Absolute zero

In my chemistry class, the professor mentioned that scientists have come very close to “absolute zero,” indeed within a billionth of a degree — but never actually reached it. On hearing this, I asked aloud, “What would that even mean?” And I ask the same to you, my readers: is it ontologically possible for a specific body in the universe to reach “absolute zero”? How would we describe such an object? Would we be able to measure this condition without disturbing it?

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13 Responses to “Absolute zero”

  1. gerrycanavan Says:

    Would we be able to measure this condition without disturbing it?

    I’ve Googled this for five seconds, so I’m kind of an expert. It looks like the uncertainty principle you’ve invoking is also the thing that makes it impossible to reach absolute zero in practice; bodies at absolute zero would still have quantum mechanical zero-point energy.

    It looks like if classical rather than quantum physics were true you could reach absolute zero just fine.

  2. Adam Kotsko Says:

    Did you get to the bit about how systems with negative temperatures are actually HOTTER than any positive-temperature system?!

  3. Hill Says:

    I have a further question: how does one evaluate the ontological possibility of reaching a certain temperature?

  4. Adam Kotsko Says:

    I guess I was wondering it an object “at absolute zero” could even be said to exist.

  5. Jason Hills Says:

    Adam,

    Let’s rephrase the question. Can something with no mechanical or kinetic energy exist? If we phrase it this way, then clearly something is wrong because nuclear and quantum forces cannot be fully explained in terms of this. Next, we might observe what is meant by “at absolute zero” other than in reference to heat, which implicates only certain kinds of energy. In short, definitions matter.

    Personally, I hold as axiomatic that energy is a fundamental of the universe and not reducible to material description or efficient causation when in comes to metaphysics.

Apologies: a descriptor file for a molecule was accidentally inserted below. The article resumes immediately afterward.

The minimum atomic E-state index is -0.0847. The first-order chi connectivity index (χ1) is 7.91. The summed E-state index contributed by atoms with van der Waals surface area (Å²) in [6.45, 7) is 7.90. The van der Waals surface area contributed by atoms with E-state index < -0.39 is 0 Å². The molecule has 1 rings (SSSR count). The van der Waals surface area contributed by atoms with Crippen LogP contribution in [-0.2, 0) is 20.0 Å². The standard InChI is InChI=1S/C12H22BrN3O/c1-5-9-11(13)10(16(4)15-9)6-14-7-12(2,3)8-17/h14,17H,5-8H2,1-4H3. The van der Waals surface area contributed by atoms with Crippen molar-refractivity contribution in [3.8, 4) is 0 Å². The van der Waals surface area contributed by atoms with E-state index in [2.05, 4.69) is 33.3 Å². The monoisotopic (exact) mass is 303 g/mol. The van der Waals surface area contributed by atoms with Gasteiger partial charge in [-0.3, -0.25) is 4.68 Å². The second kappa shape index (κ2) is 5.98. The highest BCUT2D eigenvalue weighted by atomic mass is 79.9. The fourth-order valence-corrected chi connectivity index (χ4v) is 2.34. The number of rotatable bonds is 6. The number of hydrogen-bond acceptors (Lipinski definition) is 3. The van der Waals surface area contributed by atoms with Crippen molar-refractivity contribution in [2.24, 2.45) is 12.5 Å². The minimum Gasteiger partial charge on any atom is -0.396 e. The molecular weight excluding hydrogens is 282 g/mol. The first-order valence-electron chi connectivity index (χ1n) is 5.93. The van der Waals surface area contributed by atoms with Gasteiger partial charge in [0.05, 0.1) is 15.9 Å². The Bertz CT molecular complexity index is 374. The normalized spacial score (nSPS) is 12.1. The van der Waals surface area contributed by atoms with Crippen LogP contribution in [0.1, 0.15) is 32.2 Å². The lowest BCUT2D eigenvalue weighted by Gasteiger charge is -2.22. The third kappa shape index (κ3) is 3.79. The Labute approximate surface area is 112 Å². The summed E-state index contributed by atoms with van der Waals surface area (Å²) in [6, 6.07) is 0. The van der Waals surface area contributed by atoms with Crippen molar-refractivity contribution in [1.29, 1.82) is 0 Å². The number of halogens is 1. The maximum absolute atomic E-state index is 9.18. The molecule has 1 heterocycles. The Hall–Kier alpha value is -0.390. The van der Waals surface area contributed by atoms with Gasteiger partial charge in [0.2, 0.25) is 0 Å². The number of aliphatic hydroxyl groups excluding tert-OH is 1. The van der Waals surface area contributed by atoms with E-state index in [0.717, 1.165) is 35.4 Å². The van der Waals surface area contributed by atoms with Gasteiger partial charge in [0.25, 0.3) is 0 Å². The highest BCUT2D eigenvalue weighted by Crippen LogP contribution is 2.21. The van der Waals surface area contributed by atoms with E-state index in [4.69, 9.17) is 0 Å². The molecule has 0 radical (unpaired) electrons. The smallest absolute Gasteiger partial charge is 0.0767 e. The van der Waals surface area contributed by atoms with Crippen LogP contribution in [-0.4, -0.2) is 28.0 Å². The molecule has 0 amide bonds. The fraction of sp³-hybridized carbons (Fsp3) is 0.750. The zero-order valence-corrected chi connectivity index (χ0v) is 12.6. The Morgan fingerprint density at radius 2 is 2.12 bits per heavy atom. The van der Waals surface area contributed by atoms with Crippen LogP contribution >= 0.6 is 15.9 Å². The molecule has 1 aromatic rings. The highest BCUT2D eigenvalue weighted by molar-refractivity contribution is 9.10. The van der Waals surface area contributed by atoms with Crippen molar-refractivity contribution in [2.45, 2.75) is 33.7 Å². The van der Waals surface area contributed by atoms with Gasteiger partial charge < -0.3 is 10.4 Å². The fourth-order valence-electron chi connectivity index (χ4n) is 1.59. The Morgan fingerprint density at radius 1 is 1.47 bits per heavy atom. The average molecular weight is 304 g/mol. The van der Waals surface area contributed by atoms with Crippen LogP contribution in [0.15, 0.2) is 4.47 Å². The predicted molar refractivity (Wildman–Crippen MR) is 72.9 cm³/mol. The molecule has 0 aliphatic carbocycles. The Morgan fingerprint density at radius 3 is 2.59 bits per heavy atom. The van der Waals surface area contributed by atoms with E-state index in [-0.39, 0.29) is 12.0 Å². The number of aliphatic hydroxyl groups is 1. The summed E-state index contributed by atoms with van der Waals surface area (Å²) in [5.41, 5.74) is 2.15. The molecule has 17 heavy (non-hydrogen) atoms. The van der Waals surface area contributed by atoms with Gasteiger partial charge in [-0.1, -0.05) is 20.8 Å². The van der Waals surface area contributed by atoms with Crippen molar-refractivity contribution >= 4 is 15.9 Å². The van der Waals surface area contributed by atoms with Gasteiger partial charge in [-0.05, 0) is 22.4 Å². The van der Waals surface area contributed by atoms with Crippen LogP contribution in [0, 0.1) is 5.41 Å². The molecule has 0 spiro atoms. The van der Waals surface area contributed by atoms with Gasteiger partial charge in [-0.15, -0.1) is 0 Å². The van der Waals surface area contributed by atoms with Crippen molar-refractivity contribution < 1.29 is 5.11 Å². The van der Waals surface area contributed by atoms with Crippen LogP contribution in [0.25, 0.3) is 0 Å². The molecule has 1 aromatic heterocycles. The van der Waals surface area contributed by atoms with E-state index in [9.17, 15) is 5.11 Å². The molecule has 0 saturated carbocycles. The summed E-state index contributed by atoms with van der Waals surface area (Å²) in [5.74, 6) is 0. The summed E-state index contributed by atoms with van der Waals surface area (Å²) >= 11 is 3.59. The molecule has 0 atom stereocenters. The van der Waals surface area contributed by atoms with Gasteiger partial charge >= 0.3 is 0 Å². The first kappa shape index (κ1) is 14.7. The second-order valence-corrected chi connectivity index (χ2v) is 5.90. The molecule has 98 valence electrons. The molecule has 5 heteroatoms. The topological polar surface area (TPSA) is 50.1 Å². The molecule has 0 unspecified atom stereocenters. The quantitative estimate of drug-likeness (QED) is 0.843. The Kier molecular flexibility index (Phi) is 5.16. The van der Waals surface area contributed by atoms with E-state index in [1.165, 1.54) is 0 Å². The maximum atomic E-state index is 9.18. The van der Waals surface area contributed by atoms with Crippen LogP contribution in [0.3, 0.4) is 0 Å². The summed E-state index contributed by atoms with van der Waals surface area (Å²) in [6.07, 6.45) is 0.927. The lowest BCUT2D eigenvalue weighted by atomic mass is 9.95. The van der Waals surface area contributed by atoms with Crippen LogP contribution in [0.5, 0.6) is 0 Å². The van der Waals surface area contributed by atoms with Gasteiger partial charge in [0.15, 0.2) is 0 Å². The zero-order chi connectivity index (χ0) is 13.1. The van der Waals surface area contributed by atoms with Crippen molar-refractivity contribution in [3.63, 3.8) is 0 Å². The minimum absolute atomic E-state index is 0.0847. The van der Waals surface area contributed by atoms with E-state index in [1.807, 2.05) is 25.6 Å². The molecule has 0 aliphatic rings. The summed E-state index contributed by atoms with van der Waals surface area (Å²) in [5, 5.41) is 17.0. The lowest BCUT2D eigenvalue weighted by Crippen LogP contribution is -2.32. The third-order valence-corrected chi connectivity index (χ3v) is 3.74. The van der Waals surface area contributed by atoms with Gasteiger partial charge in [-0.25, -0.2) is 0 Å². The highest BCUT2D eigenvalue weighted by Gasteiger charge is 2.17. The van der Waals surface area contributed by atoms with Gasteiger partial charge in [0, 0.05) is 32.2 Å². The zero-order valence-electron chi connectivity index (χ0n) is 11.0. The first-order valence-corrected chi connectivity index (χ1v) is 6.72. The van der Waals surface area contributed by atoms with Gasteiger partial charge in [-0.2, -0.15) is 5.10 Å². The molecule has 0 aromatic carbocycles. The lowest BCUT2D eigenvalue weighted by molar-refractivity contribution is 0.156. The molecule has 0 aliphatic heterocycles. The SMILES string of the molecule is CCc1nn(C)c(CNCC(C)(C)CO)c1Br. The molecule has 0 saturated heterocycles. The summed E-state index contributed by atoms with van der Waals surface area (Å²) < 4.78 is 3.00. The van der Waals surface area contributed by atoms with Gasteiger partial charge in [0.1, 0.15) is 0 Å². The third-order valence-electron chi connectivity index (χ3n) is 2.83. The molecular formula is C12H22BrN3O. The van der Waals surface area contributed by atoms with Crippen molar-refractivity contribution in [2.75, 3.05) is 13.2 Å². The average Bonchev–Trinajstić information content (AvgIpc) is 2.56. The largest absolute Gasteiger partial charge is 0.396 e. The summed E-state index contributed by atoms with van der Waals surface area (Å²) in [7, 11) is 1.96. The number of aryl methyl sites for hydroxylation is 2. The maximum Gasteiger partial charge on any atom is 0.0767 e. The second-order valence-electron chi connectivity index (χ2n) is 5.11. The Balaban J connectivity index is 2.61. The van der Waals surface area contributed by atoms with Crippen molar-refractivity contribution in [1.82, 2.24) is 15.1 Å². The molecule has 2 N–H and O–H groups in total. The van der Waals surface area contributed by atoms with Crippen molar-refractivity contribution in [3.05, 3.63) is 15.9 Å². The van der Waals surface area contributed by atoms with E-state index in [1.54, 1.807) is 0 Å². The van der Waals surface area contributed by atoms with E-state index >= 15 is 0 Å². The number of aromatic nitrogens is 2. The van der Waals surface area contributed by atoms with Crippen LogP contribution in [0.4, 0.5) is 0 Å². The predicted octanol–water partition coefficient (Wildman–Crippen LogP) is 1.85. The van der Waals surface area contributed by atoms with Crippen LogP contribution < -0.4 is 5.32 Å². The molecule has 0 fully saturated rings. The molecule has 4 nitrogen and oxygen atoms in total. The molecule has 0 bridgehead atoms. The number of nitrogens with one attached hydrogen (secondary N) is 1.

6. Adam Morton Says:

    IIRC, re: gerry’s assertion, that in QM “absolute zero” still includes the ground-state energy, so that reasoning isn’t quite right.

    As far as can be said to exist, well, “can be said” as a purely theoretical mathematical device. But since there’s no way to actually get something to absolute zero, it’s just that–a theoretical device, a limit.

  7. Adam Morton Says:

    As far as measuring it, usually what we’re measuring is the product of transition between energy states. But since at absolute zero, there’s no transition going on…

  8. Hill Says:

    I likewise understand absolute zero as a limit.

  9. Dominic Says:

    Interesting that the physical world is bounded by limits in this way. I wonder if there is any physically reachable temperature that is the lowest physically reachable temperature, or if it’s always possible to go slightly colder (i.e. for an arbitrarily small temperature e > 0, there is always another physically reachable temperature 0 < d < e) without ever actually reaching the limit.

  10. danielimburgia Says:

    I think we came closest under Pope Alexander VI (Rodrigo Borgia), though George Bush did his damnedest.

  11. Matt Frost Says:

    Think of it as an asymptotic approach, as with all theoretical limits. This is where Zeno’s paradoxes are correct, as long as you graph them on more than one axis.

  12. Adam Morton Says:

    Just to qualify a bit, the reason were talking about a limit is because temperature is a matter of statistical mechanics–that is, an average. The seeming paradoxes are not deep mysteries, but necessary consequences of the definitions.

  13. Adam Kotsko Says:

    I guess what I was thinking was that if something “was” at absolute zero in the sense of having no kinetic energy, it would be completely unaffected by anything else and would have no effect on anything else (even if it has some purely “internal” energy among its constituents) — and that would be tantamount to not existing at all. Hence a kind of “metaphysical” limit along with the physical one.


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